Action: Why not ask neighbouring schools to check each other’s website? This is invaluable to ensure that all key statutory information is present and accessible to parents and other website browsers.

School Website Compliance Software

#3 Key Part of your School Website: Communication

Another key feature of a website is to keep parents and other interested parties informed of the day to day activities of the school.

Test your school website against these questions:

  • Is the website easy to navigate and is key information such as school holiday dates, times, after school clubs and contact details readily found? Parents and regulatory bodies do not want to spend a long time finding simple information that is hidden. A website should be logical and user friendly.
  • Can prospective new parents get a flavour of the school and the expectations from the website?
  • Does it show the school off at its best?
  • Could the website be even better in demonstrating the exciting opportunities that exist in the school?

Schools and pupils become more environmentally aware. A key driver for the increased use of the school’s website will be the move to a more paperless approach. Therefore, the website needs to be easy to navigate for parents to find current information such as weekly newsletters.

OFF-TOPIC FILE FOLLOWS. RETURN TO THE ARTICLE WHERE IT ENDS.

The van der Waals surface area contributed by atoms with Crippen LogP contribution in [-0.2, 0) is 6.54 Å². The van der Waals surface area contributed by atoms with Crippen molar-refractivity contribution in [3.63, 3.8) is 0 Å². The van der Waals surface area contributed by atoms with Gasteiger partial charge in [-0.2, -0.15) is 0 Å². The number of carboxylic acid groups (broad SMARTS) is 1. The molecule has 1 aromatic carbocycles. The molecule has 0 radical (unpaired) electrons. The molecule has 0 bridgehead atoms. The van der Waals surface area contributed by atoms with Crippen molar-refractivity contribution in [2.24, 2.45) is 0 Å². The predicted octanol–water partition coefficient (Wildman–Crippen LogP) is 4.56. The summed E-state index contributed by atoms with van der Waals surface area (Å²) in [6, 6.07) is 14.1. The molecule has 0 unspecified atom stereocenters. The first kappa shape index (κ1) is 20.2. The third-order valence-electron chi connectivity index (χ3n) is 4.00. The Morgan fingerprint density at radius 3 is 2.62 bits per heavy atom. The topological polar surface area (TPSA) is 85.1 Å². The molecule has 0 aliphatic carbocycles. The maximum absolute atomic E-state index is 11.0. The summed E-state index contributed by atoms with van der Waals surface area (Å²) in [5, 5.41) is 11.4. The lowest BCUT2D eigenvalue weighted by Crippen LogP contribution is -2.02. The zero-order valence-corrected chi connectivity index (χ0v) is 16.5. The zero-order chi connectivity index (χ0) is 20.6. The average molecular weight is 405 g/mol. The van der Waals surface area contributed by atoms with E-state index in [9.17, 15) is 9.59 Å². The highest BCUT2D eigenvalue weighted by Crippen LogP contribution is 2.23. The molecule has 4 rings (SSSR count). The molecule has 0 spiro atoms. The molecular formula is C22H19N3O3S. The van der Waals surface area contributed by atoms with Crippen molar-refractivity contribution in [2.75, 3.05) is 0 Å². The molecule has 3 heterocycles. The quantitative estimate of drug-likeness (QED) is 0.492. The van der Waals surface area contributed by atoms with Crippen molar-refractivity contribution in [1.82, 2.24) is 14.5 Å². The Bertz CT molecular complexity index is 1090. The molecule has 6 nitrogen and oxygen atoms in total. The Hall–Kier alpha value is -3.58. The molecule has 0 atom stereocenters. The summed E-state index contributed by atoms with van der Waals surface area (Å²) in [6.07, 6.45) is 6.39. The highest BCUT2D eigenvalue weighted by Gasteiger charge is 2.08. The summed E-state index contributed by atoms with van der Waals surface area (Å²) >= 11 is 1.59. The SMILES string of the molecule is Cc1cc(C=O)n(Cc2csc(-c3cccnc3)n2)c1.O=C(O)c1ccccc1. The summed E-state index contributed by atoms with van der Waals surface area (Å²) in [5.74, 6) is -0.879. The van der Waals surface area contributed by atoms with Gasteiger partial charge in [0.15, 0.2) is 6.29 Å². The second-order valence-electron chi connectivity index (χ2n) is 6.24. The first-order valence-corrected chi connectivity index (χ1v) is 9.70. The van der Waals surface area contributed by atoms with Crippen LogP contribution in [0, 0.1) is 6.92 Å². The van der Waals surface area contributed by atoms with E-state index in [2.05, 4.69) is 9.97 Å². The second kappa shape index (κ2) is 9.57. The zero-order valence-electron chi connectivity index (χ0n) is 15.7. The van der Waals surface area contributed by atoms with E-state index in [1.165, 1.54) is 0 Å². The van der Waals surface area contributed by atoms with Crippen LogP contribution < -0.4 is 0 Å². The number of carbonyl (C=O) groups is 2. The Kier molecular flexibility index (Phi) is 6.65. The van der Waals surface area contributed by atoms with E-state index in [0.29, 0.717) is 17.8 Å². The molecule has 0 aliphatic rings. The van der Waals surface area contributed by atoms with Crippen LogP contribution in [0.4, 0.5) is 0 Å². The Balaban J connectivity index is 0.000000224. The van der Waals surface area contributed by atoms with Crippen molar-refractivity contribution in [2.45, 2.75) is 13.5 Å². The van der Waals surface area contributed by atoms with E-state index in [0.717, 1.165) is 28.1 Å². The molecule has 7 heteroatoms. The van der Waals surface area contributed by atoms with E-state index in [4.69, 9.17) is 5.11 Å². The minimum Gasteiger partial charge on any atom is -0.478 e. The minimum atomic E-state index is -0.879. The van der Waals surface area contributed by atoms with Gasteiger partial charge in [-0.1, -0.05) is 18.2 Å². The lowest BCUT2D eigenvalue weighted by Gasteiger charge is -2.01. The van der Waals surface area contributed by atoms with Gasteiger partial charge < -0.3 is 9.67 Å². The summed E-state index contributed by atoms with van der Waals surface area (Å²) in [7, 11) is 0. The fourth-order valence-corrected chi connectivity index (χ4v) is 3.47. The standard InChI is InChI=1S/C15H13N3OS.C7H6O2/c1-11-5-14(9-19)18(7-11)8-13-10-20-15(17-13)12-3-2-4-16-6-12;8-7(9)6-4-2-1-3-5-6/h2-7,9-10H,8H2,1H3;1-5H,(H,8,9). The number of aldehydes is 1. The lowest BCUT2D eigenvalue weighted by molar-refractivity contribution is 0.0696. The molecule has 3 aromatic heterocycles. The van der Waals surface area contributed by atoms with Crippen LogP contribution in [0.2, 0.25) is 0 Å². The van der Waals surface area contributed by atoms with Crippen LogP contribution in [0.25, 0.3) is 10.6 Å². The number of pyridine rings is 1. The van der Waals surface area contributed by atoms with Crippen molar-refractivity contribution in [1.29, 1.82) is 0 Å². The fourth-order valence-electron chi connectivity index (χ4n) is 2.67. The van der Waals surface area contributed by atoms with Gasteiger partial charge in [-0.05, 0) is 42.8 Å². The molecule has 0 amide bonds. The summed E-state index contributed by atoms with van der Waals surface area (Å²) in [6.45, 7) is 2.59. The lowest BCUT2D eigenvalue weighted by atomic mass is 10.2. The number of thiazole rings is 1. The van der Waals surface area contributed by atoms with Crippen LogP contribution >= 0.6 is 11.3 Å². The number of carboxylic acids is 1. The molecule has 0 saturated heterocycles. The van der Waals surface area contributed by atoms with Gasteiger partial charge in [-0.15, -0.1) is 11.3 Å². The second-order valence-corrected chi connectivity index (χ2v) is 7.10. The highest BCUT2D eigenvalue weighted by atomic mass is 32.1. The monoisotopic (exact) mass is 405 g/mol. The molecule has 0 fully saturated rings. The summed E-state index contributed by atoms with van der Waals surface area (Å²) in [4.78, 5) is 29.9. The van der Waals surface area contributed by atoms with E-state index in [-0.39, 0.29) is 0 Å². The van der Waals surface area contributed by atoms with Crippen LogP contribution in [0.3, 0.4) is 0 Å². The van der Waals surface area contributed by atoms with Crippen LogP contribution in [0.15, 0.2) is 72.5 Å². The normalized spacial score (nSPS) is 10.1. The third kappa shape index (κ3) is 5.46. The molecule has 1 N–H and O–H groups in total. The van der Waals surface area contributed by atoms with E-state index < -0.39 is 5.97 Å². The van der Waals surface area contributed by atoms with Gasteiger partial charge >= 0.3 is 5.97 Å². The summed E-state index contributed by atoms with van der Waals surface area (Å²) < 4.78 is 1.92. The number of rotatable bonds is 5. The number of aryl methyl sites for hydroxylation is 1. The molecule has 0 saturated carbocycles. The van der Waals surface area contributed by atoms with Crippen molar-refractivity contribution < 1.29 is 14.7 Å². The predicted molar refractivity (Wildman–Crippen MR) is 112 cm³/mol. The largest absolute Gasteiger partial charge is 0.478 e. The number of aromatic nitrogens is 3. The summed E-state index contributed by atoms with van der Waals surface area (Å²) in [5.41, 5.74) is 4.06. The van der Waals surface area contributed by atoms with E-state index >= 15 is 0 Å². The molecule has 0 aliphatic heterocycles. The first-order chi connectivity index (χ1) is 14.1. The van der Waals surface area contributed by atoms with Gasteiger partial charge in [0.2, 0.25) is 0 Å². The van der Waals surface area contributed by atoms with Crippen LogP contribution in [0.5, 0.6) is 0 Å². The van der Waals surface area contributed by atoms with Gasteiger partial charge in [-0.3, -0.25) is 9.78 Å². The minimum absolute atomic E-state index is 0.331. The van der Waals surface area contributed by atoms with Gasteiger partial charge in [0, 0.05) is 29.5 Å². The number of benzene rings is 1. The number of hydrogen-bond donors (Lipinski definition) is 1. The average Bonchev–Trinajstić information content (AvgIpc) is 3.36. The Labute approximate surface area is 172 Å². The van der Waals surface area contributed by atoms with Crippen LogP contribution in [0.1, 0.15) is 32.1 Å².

Going forward into the next academic year schools will need to demonstrate that they provide a rich, broad and challenging curriculum. Websites should already contain this information. However, schools will need to reflect whether the existing curriculum website information demonstrates their curriculum intent, implementation and impact.

Test your school website against these questions:

  • Can a prospective parent, of say a Year 4 pupil, find out using a school’s website what their child will be learning in the current and forthcoming academic years?
  • Does the information enable parents to support their children at home by taking them to places such as museums or art galleries in line with the school’s curriculum?

This will become a very key area for every school’s outward-facing website.